Environment Systems and Decisions

, Volume 34, Issue 2, pp 194–207 | Cite as

Learning from the BP Deepwater Horizon accident: risk analysis of human and organizational factors in negative pressure test

Article

Abstract

According to several seminal investigation reports on the BP Deepwater Horizon (DWH) accident, misinterpretation of a critical test, called negative pressure test (NPT), was a major contributing cause of that disaster. NPT, according to many credible references, is the primary step to ascertain well integrity during any offshore drilling. This paper introduces a three-layer, conceptual risk analysis framework to assess the critical role of human and organizational factors in conducting and interpreting a negative pressure test. This framework has been developed by generalizing the risk assessment model that was proposed by the authors for the analysis of the conducted NPT by the DWH crew. In addition, the application of the introduced framework in this study is not limited to NPT misinterpretation. In fact, it can be generalized and be potentially useful for the risk analysis of future oil and gas drilling as well as other high-risk operations. Analysis of the developed framework in this paper confirms the results of previous studies by indicating that organizational factors are root causes of accumulated errors and questionable decisions made by personnel or management. Further analysis of this framework identifies procedural issues, economic pressure, and personnel management issues as the organizational factors with the highest influence on misinterpreting a negative pressure test. It is noteworthy that the captured organizational factors in the introduced conceptual framework are not only specific to the scope of the NPT. The three aforementioned organizational factors have been identified as common contributing causes of other offshore drilling accidents as well.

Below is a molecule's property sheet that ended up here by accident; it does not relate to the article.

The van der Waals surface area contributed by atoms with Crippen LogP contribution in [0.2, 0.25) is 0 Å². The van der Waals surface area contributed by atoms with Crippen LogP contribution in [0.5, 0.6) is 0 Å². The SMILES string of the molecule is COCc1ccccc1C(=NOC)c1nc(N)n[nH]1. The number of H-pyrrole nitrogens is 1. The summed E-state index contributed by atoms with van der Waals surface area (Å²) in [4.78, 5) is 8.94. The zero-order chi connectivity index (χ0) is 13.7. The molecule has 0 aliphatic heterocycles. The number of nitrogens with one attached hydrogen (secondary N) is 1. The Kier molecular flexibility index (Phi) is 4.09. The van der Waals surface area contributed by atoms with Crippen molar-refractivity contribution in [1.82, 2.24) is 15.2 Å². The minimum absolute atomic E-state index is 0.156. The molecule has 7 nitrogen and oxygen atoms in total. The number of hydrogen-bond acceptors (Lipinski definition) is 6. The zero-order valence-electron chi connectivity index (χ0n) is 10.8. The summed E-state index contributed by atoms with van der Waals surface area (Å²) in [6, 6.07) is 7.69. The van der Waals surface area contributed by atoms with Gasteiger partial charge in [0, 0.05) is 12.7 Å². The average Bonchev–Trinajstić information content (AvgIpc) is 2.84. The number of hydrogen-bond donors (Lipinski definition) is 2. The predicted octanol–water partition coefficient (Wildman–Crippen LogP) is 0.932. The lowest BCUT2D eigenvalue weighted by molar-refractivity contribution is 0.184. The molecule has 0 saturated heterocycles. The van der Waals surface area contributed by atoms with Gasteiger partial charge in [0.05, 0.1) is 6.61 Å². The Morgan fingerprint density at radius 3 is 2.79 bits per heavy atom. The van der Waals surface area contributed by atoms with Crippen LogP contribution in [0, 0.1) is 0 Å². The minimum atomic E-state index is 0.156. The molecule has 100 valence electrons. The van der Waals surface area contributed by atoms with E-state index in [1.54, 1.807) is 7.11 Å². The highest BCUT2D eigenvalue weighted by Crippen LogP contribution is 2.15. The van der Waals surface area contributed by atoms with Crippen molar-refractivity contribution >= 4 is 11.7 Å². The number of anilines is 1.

Keywords

Risk analysis Offshore drilling safety Human and organizational factors Negative pressure test Deepwater Horizon 

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Copyright information

© Springer Science+Business Media New York 2014

Authors and Affiliations

  1. 1.Epstein Department of Industrial and Systems EngineeringUniversity of Southern CaliforniaLos AngelesUSA

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